We all know what the cause of litter is: people choosing to throw rubbish where they shouldn’t. I’ve seen people walk past bins only to discard their refuse on the floor. It’s only a small number of people who choose to engage in this anti-social, and in some cases criminal, behaviour but that’s all it takes to leave our streets looking untidy.
Thanks to the council’s hard-working street cleansing teams, pavements aren’t left permanently strewn with litter. As I have often remarked to people, if politicians were to disappear it would take a couple of months for anyone to notice, but if our frontline workforce went missing leaving litter left unpicked, grass left uncut or bins uncollected you can bet we would be getting calls the very same day.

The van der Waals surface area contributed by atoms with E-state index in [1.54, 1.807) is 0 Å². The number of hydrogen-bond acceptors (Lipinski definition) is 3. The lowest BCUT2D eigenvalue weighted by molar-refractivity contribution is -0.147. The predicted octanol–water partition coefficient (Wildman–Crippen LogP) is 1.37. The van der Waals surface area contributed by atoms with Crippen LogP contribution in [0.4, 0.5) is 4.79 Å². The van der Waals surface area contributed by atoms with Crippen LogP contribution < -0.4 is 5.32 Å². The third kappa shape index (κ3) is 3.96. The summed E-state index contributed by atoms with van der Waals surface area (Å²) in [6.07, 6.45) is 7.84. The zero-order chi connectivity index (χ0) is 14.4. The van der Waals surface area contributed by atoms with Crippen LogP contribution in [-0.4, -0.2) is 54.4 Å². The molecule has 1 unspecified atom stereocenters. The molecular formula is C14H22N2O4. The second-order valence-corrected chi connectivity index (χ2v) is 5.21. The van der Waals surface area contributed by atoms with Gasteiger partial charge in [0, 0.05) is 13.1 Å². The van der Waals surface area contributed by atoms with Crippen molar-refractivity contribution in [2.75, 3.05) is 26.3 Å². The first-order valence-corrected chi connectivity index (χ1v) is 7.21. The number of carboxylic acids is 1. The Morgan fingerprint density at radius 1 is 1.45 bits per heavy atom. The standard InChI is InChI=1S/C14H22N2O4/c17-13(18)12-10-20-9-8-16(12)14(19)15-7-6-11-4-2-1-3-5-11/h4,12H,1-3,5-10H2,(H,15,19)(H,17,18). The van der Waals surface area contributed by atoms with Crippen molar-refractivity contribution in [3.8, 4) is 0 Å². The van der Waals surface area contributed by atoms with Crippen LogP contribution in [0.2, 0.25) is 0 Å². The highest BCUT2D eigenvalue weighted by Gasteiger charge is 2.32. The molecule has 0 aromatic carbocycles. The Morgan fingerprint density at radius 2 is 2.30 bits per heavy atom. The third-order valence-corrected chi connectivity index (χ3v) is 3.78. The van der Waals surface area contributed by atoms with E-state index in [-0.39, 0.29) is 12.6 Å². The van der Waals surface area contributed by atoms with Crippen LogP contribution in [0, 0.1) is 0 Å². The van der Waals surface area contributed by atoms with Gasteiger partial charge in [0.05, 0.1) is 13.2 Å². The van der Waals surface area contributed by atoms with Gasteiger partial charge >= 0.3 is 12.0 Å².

Of course, rather than having to spend time cleaning up after people it would be much easier if they simply didn’t litter in the first place. Partly that’s a question of where we place bins, and monitoring litter levels over time does help us to improve their location, but more significantly it is about changing behaviour and that’s where the community wardens come in.
Community wardens have the power to issue fixed penalty notices and this is something they will do if a litterer refuses to pick up after themselves when confronted. Why not just fine them anyway? That approach has been tried in the past, but let’s remember that the goal here isn’t to see how many fixed penalty notices we can issue, but to reduce littering.
I like basing policy on evidence and data, so I find it worrying when our Conservative MP claims that the council is failing on littering because we haven’t issued a fixed penalty notice over the last two years, when over that same period littering has been cut by almost a fifth and flytipping by over a quarter. Compared to the issues he is voting on in Parliament on our behalf litter is a minor concern, if he’s unwilling to consider the evidence on such a basic issue, what else is he skipping over?